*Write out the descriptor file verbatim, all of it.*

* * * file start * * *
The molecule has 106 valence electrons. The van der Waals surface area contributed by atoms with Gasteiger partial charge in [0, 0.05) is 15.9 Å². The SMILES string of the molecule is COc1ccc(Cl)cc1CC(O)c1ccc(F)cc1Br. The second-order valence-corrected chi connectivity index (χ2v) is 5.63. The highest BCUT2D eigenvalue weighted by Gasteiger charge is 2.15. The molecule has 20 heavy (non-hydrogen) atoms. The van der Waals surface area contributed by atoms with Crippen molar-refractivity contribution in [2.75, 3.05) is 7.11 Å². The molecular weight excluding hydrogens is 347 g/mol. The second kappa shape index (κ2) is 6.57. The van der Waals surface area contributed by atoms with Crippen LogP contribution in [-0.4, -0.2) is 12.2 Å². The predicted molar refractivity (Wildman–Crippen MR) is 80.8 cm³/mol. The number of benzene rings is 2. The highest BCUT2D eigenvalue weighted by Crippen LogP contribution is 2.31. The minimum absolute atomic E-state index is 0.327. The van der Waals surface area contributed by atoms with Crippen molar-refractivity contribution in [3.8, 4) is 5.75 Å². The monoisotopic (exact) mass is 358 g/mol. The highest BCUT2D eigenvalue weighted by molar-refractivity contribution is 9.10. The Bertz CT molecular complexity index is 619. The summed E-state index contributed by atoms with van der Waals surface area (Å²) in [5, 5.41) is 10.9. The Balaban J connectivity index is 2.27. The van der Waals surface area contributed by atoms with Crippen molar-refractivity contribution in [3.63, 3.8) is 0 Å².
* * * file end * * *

The molecule has 106 valence electrons. The van der Waals surface area contributed by atoms with Gasteiger partial charge in [0, 0.05) is 15.9 Å². The SMILES string of the molecule is COc1ccc(Cl)cc1CC(O)c1ccc(F)cc1Br. The second-order valence-corrected chi connectivity index (χ2v) is 5.63. The highest BCUT2D eigenvalue weighted by Gasteiger charge is 2.15. The molecule has 20 heavy (non-hydrogen) atoms. The van der Waals surface area contributed by atoms with Crippen molar-refractivity contribution in [2.75, 3.05) is 7.11 Å². The molecular weight excluding hydrogens is 347 g/mol. The second kappa shape index (κ2) is 6.57. The van der Waals surface area contributed by atoms with Crippen LogP contribution in [-0.4, -0.2) is 12.2 Å². The predicted molar refractivity (Wildman–Crippen MR) is 80.8 cm³/mol. The number of benzene rings is 2. The highest BCUT2D eigenvalue weighted by Crippen LogP contribution is 2.31. The minimum absolute atomic E-state index is 0.327. The van der Waals surface area contributed by atoms with Crippen molar-refractivity contribution in [3.8, 4) is 5.75 Å². The monoisotopic (exact) mass is 358 g/mol. The highest BCUT2D eigenvalue weighted by molar-refractivity contribution is 9.10. The Bertz CT molecular complexity index is 619. The summed E-state index contributed by atoms with van der Waals surface area (Å²) in [5, 5.41) is 10.9. The Balaban J connectivity index is 2.27. The van der Waals surface area contributed by atoms with Crippen molar-refractivity contribution in [3.63, 3.8) is 0 Å².